On the one hand you have lovely little jokes: Trager is in love with a Californian airhead Kathy Petro, given that name simply so that her father can be a businessman owning a petro-chemical company called Petro-Chem. Or then there's a minor character, Nigel Blore, a British director responsible for the 1960 kitchen-sink classic The Hard Life, who's been struggling since the failure of Method To Her Modness in 1967. There are endless little bits like that, gleefully sharing a nod and a wink with real films, real people, making this a treasure trove of in-jokes and knowing references. If I had the time - and regrettably at the moment I don't - I'd be tempted to write an encyclopaedia dedicated to the detail.

And then on the other hand, there are huge, spectacular set-pieces, such as filming a redemptive sci-fi epic in war-torn Beirut, or a particularly unsavoury incident with a Hollywood actress and a donkey in a White House bedroom. Round about halfway through the book, you're already feeling drained, exhausted by the relentless roller-coaster of incident and excitement. And then it carries on. For another 250 pages. Part of the joy of the book is the bludgeoning refusal to pace the thing properly. It's almost impossible to sustain this level of action, but somehow Baker manages it.

Then again, on the third hand, there's the pleasure to be derived from the stupidly coincidental plotting. Not even Dickens himself would have dared depend so heavily or so repeatedly on such a pantheon of deus ex machina. (What is the plural of deus?) But it's the bravura audacity with which it's done that wins you over. It's as though Baker is standing there saying, 'See these loose ends? What I'm going to do now is tie them together.' There's no trick, no sleight of hand, just a magician asking to choose your card and then deliberately - in front of you - bending the corner over before returning it to the pack.

I think I'm all out of hands now, but there's more (as Jimmy Cricket used to say). Shark Trager is a deeply unpleasant man - self-centred, neurotic, megalomaniac, he lacks any taste or morality whatsoever. And indeed so does everyone else in the book. Every last one of them. It's a parade of personality defects engaged in a shallower-than-thou competition.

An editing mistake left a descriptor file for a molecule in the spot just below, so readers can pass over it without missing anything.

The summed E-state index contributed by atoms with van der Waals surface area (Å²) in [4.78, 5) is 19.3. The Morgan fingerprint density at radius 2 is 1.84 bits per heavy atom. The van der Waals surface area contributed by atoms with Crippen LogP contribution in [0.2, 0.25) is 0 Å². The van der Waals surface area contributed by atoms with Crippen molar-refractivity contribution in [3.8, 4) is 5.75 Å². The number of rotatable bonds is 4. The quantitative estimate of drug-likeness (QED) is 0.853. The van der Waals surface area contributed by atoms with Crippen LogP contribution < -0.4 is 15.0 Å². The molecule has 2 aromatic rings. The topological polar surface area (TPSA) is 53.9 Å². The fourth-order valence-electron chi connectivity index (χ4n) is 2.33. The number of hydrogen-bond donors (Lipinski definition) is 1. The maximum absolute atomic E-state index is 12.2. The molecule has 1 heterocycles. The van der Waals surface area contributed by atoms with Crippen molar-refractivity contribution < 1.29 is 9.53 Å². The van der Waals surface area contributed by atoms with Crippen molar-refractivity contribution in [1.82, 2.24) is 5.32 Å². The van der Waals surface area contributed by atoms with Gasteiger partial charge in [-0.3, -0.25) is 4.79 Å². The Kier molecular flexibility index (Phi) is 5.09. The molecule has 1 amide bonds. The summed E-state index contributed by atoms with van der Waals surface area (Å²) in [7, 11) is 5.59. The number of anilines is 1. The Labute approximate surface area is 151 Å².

And as the scummy suburban values of the 1950s come under fire from black culture and drugs in the '60s, as they finally fragment in the solipsistic '70s and then re-emerge triumphant and only semi-scathed in the right-wing conformity of the '80s, you realize that you're reading the Great American Novel. Because that mythical beast was never going to be found in the rarefied upper reaches of the literary Olympus: if it's truly going to encapsulate the reality of America then it's going to be rooting down in the netherworlds of film and rock & roll, the art forms that define the glories and follies of American culture.

In Fuel Injected Dreams James Robert Baker wrote perhaps the best rock & roll novel I've read. Here there's no 'perhaps' about it: this is without question the best Hollywood novel I've read. It's only a shame that the real Hollywood (if you'll pardon the contradiction in terms) would have never have the balls to make a movie of it. Mind you, it's probably just as well, 'cos they'd only fuck it up. The only man who could do it justice is Shark Trager himself.

As far as I'm aware this book is currently out of print in Britain. So you may have to work at this, but somehow you really, really need to lay your hands on a copy. It's brilliant.

James Robert Baker
James Robert Baker

  Incidentally it might just be the edition I've got of Bangs' collected writings, but there's a wonderful misquote in 'James Taylor Marked For Death', his legendary essay on The Troggs: 'Your socks are low and your hips are showing' is a great image but doesn't make quite as much sense as the original 'Your slacks are low and your hips are showing'. Depending, I suppose, on how you wear your socks.


another edition

from the maker of...

Fuel Injected Dreams

Tim and Pete

visit James Robert Baker's website